Looking Beyond Paid, Earned, Owned Media: The Brandsphere Infographic

In discussions about new media, you will often hear the division of media opportunities as Paid, Owned, and Earned media (P.O.E.M.). Over the years, I’ve studied the various categorization of media from a few perspectives, 1) that of traditional content creation, owners, budgets, and metrics, 2) how social networks cater to consumption and sharing, 3) how progressive businesses are approaching content strategies in social media and how they’re rethinking departments, intentions, metrics, and budgets,  and 4) also how media opportunities are packaged and sold by each network and who’s buying them and why. In many cases, I’ve found that  media is not limited to three groups, but instead categorized into five key segments: Paid, Promoted, Owned, Shared, and Earned. To visualize the model that reflects the state of new media, I once again partnered with my good friends at JESS3. The result…The Brandsphere.

Introducing The Brandsphere

Social networks and channels present brands with a broad array of media opportunities to engage customers and those who influence them. Each channel offers a unique formula for engagement where brands become stories and people become storytellers. Using a transmedia approach, the brand story can connect with customers differently across each medium, creating a deeper, more enriching experience. Transmedia storytelling doesn’t follow the traditional rules of publishing; it caters to customers where they connect and folds them into the narrative. In any given network, brands can invest in digital assets that span five media landscapes:

1. Paid: Digital advertising, banners, adwords, overlays

2. Owned: Created assets, custom content

3. Earned: Brand-related conversations and user-generated content

4: Promoted: in-stream or social paid promotions vehicles (e.g. Twitter’s Promoted products and Facebook’s Sponsored Stories)

5. Shared: Open platforms or communities where customers co-create and collaborate with brands. (e.g. Dell’s IdeaStorm and Starbuck’s MyStarbucksIdea.)

Any combination of the five media strategies defines a new Brandsphere where organizations can capture attention, steer online experiences, spark conversations and word of mouth can help customers address challenges or create new opportunities. Each media channel connects differently with people and thus requires a dedicated approach integrating tangible and intangible value. Doing so ensures a critical path for social media content: relevance, reach and resonance.

Click for a free hi-res download…

Center (White): At the center of the Brandsphere is the brand story. Everything starts with not just defining what the brand represents, but how it comes alive in social networks. This requires definition through a social media style guide and the development of a complete persona, voice, and promise.

Ring 1 (Red): The brand story is supported by tenets that serve as the connective tissue between the brand story and the technology that creates a path to consumers.

Ring 2: The vertical gray lines (triangles) divide the media types between Paid, Promoted, Owned, Shared, and Earned. Ring 2 provides the various options available to brands within each channel.

Ring 3 (Orange): Each media type is then enlivened through various forms of activation including Engagement, Gamification, SEO, Content Marketing, and SMO.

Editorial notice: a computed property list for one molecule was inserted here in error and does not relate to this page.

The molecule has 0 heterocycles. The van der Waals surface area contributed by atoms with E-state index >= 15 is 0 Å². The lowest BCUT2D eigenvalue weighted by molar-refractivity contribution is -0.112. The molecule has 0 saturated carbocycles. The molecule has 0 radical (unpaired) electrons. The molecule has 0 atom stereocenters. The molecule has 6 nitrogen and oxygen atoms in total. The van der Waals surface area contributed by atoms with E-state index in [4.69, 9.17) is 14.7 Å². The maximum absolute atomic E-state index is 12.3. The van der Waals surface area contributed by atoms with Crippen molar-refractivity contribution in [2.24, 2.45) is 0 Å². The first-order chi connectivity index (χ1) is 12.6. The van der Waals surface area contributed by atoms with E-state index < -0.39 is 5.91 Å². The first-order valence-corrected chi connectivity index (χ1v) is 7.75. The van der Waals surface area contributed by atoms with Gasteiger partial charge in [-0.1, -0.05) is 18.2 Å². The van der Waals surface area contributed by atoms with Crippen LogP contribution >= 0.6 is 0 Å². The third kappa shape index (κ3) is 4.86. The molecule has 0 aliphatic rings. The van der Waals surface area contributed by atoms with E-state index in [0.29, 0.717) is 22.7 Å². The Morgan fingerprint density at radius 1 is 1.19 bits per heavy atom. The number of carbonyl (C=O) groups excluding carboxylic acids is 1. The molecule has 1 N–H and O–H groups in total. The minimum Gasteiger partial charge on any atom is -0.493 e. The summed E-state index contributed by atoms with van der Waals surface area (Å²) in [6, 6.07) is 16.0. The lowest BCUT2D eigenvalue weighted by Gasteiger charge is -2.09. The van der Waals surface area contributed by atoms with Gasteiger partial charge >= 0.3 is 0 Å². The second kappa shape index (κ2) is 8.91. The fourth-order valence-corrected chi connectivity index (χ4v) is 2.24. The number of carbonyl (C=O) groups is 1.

Ring 4 (Light Green): Media types are then visualized through the various platforms consumers use to discover, consume, and share content aka the Four Screens: PC, TV, Tablet, Mobile.

Ring 5 (Green): Media objects are then pushed and socialized through promotion, syndication, and organic means.

Ring 6 (Dark Green): Objects are further distributed and also measured through 1) Clickthroughs, presence and traffic, 2) Actions, Reactions, and Transactions (A.R.T), 3) Word of Mouth, and 4) Shares.

Ring 7 (Light Blue): Content then finds a permanent home among the groups that value information based on social graphs (personal and professional relationships) and interest graphs (networks based on commonalities and shared interests).

Ring 8 (Dark Blue): Objects are analyzed, activated, and/or repurposed by the various markets intrigued by the branded story.

The results of new media programs are measured by resonance, reach, and outcomes. Those that garner traction travel from the center outward and again from the outward in and back out again.

The Brandsphere is the visualization of Social Media’s critical path, R.R.S. Thus content programs require a thoughtful approach where media tells connects information, narrative, and people through their channels of influence in ways that spark interaction and circulation.

Please go to theconversationprism.com to download a free hi-res version for printing or for use in presentations.

Connect with Brian Solis on Twitter | LinkedIn | Facebook | Google+


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ABOUT ME

Brian Solis is a digital analyst, anthropologist, and also a futurist. In his work at Altimeter Group, Solis studies the effects of disruptive technology on business and society. He is an avid keynote speaker and award-winning author who is globally recognized as one of the most prominent thought leaders in digital transformation.

His most recent book, What's the Future of Business: Changing the Way Businesses Create Experiences (WTF), explores the landscape of connected consumerism and how business and customer relationships unfold in four distinct moments of truth. His previous book, The End of Business as Usual, explores the emergence of Generation-C, a new generation of customers and employees and how businesses must adapt to reach them. In 2009, Solis released Engage, which is regarded as the industry reference guide for businesses to market, sell and service in the social web.

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